Butler R, Morris AD, Burchell B, Struthers AD. DD angiotensin-converting enzyme gene polymorphism is associated with endothelial dysfunction in normal humans. Hypertension. 1999;33:1164–1168.
Perticone F, Ceravolo R, Maio R, Ventura G, Zingone A, Perrotti N, Mattioli PL. Angiotensin-converting enzyme gene polymorphism is associated with endothelium-dependent vasodilation in never treated hypertensive patients. Hypertension. 1998;31:900–905.
Creager MA, Cooke JP, Mendelson ME, Gallagher SJ, Coleman SM, Loscalzo J, Dzau VJ. Impaired vasodilation of forearm resistance vessels in hypercholesterolemic humans. J Clin Invest. 1990;86:228–234.
Linder L, Kiowski W, Buhler FR, Lusher TF. Indirect evidence for release of endothelium-derived relaxing factor in human forearm circulation in vivo: blunted response in essential hypertension. Circulation. 1990;81:1762–1767.
Perticone F, Maio R, Ceravolo R, Cosco C, Cloro C, Mattioli PL. Relationship between left ventricular mass and endothelium-dependent vasodilation in never treated hypertensive patients. Circulation. 1999;99:1991–1996.
Zeiher AM, Schachinger V, Minners J. Long-term cigarette smoking impairs endothelium-dependent coronary arterial vasodilation function. Circulation. 1995;92:1094–1100.
We would like to thank Drs Perticone and Ceravolo for their interest and subsequent letter. We will answer each of their points in turn.
We demonstrate impaired NO-induced vasodilatation by both endothelial-dependent (ACh) and -independent (nitroprusside) pathways. We cannot comment on the cellular mechanism for this finding based on study. However, our group has previously shown that nitroprusside responses can be improved (by ACE inhibitors in hypercholesterolaemia)R1 along with an expected improvement in endothelial dependent responses. It is possible that NO at endothelial cell level (whatever its original source—ACh or nitroprusside) is degraded by free radicals and or angiotensin II. It may be that cGMP is not affected at all and that NO is removed prior to its effect on soluble guanylate cyclase.
We accept that our doses may be slightly lower, but we can demonstrate significant differences between genotypes.
The point that concerns differences between endothelial function in smokers and nonsmokers is well established. If we analyze our data, irrespective of genotype, we see that smoking was associated with a significant impairment in endothelial-dependent vasodilatation to acetylcholine with values of 4.07±2.18 and 3.42±1.79 in the nonsmoking and smoking groups, respectively (P=0.03; 95% CI 0.004, 0.283). There was no significant difference between endothelial-independent vasodilators: sodium nitroprusside (2.61±1.19 versus 2.43±1.32; P=0.20, 95% CI −0.16, 0.04) and verapamil (4.87±3.44 versus 4.74±3.56; P=0.51, 95% CI −0.22, 0.12). Smokers showed a significant impairment in endothelial-dependent vasoconstriction; monomethyl-l-arginine (0.78±0.22 versus 0.87±0.21; P=0.005; 95% CI 0.01, 0.08). The corresponding figure for norepinephrine just failed to reach statistical significance (0.61±0.20 versus 0.68±0.17; P=0.07, 95% CI 0.01, 0.28).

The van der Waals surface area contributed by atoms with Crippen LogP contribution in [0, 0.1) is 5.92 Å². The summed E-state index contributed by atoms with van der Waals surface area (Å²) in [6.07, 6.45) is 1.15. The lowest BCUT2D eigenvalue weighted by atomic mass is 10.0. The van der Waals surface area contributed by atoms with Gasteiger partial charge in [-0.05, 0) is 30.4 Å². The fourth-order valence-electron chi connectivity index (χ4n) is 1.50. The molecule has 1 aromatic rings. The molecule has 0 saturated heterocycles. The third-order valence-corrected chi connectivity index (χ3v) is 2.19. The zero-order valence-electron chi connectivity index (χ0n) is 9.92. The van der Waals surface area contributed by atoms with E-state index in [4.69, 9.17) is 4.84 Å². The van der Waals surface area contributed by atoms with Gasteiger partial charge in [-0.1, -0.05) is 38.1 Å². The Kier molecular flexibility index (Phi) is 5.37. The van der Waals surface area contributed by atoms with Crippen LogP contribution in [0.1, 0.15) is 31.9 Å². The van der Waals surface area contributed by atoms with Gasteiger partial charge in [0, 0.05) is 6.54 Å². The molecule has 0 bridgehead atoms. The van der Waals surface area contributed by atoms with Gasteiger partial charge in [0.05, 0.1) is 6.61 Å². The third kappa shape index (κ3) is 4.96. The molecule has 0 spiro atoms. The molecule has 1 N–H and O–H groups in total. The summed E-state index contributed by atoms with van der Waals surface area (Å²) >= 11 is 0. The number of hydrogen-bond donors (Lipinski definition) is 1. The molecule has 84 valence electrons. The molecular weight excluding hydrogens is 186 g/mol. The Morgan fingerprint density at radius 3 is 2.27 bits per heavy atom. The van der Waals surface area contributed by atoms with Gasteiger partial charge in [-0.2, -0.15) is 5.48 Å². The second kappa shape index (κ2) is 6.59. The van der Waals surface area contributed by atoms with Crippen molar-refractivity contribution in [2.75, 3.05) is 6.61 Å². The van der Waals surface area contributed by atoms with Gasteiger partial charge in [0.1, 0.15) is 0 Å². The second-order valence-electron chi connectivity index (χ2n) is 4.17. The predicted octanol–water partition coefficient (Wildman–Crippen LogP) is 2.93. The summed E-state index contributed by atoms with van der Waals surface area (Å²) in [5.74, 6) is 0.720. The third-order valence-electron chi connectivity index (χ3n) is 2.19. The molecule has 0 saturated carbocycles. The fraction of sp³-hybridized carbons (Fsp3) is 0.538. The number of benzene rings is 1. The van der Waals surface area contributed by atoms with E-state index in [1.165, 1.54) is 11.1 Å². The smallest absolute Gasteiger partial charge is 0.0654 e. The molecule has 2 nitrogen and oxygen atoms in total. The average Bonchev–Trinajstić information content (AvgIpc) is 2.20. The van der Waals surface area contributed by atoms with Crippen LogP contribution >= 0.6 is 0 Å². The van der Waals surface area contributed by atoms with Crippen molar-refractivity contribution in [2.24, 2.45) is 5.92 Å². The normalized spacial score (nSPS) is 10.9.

Dr Perticone expresses particular interest in the norepinephrine result. Although our data are not conclusive, they are suggestive that there is a degree of blunting of the response to noradrenaline. The explanation may be due to downregulation of α adreno-receptors by endogenous catcholamines because long-term smokers may have increased plasma levels of noradrenaline.R2 R3
The final point is a little difficult to understand as Dr Perticone cannot have reanalyzed our data in this manner without our raw data. Even when eyeballing Table 2 in our paper, quite a difference between II (4.9±2.5) versus DD (3.3±1.4) genotypes in nonsmokers is evident.
Kiowski W, Linder L, Stoschitzky K, Pfisterer M, Burckhardt D, Burkart F, Buhler FR. Diminished vascular response to inhibition of endothelium-derived nitric oxide and enhanced vasoconstriction to exogenously administered endothelin-1 in clinically healthy smokers. Circulation. 1994;90:27–34.